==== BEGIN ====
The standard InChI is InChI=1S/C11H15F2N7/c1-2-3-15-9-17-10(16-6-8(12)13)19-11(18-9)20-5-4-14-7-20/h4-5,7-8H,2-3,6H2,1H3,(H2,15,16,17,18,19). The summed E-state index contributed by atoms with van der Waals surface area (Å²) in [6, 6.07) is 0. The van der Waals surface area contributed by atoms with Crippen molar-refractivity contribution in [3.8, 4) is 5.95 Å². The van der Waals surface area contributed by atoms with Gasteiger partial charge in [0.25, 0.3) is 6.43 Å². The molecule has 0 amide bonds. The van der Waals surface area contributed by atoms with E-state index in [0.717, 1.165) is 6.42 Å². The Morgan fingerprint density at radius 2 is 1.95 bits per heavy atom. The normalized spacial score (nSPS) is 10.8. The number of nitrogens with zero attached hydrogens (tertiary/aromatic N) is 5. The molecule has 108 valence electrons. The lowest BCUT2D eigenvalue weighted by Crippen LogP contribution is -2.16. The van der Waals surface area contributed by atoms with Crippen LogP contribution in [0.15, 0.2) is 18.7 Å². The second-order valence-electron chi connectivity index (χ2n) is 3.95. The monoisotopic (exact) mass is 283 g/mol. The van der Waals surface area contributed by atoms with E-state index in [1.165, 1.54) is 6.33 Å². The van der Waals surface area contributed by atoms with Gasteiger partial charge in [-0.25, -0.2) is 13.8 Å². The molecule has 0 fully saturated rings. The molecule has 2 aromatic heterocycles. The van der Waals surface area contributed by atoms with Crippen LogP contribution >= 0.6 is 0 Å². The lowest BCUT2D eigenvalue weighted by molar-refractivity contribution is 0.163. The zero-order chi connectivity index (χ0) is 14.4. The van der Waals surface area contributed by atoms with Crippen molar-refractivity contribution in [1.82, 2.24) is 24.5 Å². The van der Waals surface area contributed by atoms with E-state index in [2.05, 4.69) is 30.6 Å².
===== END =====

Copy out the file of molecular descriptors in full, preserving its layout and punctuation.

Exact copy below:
The standard InChI is InChI=1S/C11H15F2N7/c1-2-3-15-9-17-10(16-6-8(12)13)19-11(18-9)20-5-4-14-7-20/h4-5,7-8H,2-3,6H2,1H3,(H2,15,16,17,18,19). The summed E-state index contributed by atoms with van der Waals surface area (Å²) in [6, 6.07) is 0. The van der Waals surface area contributed by atoms with Crippen molar-refractivity contribution in [3.8, 4) is 5.95 Å². The van der Waals surface area contributed by atoms with Gasteiger partial charge in [0.25, 0.3) is 6.43 Å². The molecule has 0 amide bonds. The van der Waals surface area contributed by atoms with E-state index in [0.717, 1.165) is 6.42 Å². The Morgan fingerprint density at radius 2 is 1.95 bits per heavy atom. The normalized spacial score (nSPS) is 10.8. The number of nitrogens with zero attached hydrogens (tertiary/aromatic N) is 5. The molecule has 108 valence electrons. The lowest BCUT2D eigenvalue weighted by Crippen LogP contribution is -2.16. The van der Waals surface area contributed by atoms with Crippen LogP contribution in [0.15, 0.2) is 18.7 Å². The second-order valence-electron chi connectivity index (χ2n) is 3.95. The monoisotopic (exact) mass is 283 g/mol. The van der Waals surface area contributed by atoms with E-state index in [1.165, 1.54) is 6.33 Å². The van der Waals surface area contributed by atoms with Gasteiger partial charge in [-0.25, -0.2) is 13.8 Å². The molecule has 0 fully saturated rings. The molecule has 2 aromatic heterocycles. The van der Waals surface area contributed by atoms with Crippen LogP contribution >= 0.6 is 0 Å². The lowest BCUT2D eigenvalue weighted by molar-refractivity contribution is 0.163. The zero-order chi connectivity index (χ0) is 14.4. The van der Waals surface area contributed by atoms with Crippen molar-refractivity contribution in [1.82, 2.24) is 24.5 Å². The van der Waals surface area contributed by atoms with E-state index in [2.05, 4.69) is 30.6 Å².